21. A stent as claimed in claim 18, wherein the cross struts are straight. 20
22. A stent as claimed in claim 21, wherein the at least two serpentine side bands are connected to each other by cross struts and wherein the cross struts have bends.
23. A stent as claimed in claim 18, wherein the cross struts extend generally perpendicularly to the helical direction in which the strip is wound.
24. A stent as claimed in claim 15, wherein the strip is made of wire.
A stent as claimed in claim 15, wherein the strip is made from flat metal.
26. A stent as claimed in claim 15, wherein the stent is made by manufacturing the strip and then winding the strip in a helix to form the stent. 15
27. A stent as claimed in claim 16 wherein the ends of said stent are smooth.
28. A stent substantially as herein described with reference to any one of the embodiments of the invention illustrated in the accompanying drawings and/or examples. DATED this 26th day of May 2003 BALDWIN SHELSTON WATERS Attorneys for MEDINOL LTD.
AU42468/99A 1998-12-03 1999-08-04 Serpertine coiled ladder stent Active AU763391B2 (en)

Priority Applications (2)

Application Number Priority Date Filing Date Title
US09/204,771 US6355059B1 (en) 1998-12-03 1998-12-03 Serpentine coiled ladder stent
US09/204771 1998-12-03

Publications (2)

Publication Number Publication Date
AU4246899A AU4246899A (en) 2000-06-08
AU763391B2 true AU763391B2 (en) 2003-07-24

Family

ID=22759374

Family Applications (2)

Application Number Title Priority Date Filing Date
AU42468/99A Active AU763391B2 (en) 1998-12-03 1999-08-04 Serpertine coiled ladder stent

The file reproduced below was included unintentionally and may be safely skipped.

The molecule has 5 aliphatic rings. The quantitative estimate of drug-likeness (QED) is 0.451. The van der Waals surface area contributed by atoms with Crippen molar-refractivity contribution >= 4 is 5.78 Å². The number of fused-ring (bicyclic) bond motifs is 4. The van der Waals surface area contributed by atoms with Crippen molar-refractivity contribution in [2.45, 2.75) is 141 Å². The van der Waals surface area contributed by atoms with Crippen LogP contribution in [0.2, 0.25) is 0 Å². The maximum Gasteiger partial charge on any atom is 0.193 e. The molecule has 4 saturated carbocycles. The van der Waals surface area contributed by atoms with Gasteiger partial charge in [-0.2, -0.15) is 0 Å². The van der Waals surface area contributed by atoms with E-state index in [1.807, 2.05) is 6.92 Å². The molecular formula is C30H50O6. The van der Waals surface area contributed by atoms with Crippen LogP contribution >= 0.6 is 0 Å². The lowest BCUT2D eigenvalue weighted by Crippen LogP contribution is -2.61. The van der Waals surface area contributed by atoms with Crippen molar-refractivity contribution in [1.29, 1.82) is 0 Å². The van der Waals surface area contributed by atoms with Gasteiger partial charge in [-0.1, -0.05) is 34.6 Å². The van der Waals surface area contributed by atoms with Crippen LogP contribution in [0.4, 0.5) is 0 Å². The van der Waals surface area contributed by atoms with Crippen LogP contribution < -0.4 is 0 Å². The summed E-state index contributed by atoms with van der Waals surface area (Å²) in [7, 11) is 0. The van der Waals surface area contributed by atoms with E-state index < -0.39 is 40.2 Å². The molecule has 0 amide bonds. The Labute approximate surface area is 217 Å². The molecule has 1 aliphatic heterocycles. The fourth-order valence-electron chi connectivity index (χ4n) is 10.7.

AU54417/99A Abandoned AU5441799A (en) 1998-12-03 1999-08-26 Serpentine coiled ladder stent

Family Applications After (1)

Application Number Title Priority Date Filing Date
AU54417/99A Abandoned AU5441799A (en) 1998-12-03 1999-08-26 Serpentine coiled ladder stent

Country Status (21)

Country Link
US (1) US6355059B1 (en)
EP (1) EP1005842B1 (en)
JP (2) JP4340940B2 (en)
KR (1) KR100318784B1 (en)
CN (1) CN1255385A (en)
AR (1) AR021796A1 (en)
AU (2) AU763391B2 (en)
BR (1) BR9904174A (en)
CA (1) CA2279664C (en)
DE (2) DE19942704A1 (en)
EE (1) EE04037B1 (en)
GB (1) GB2344291B (en)
IL (1) IL131611A (en)
MX (1) MXPA99011171A (en)
NO (1) NO315923B1 (en)
NZ (1) NZ337664A (en)
PL (1) PL336863A1 (en)
RU (1) RU2219872C2 (en)
SG (1) SG81293A1 (en)
SK (1) SK165499A3 (en)
WO (1) WO2000032138A1 (en)

Families Citing this family (68)

* Cited by examiner, † Cited by third party
Publication number Priority date Publication date Assignee Title
US7988720B2 (en) 2006-09-12 2011-08-02 Boston Scientific Scimed, Inc. Longitudinally flexible expandable stent
US20070073384A1 (en) * 1995-03-01 2007-03-29 Boston Scientific Scimed, Inc. Longitudinally flexible expandable stent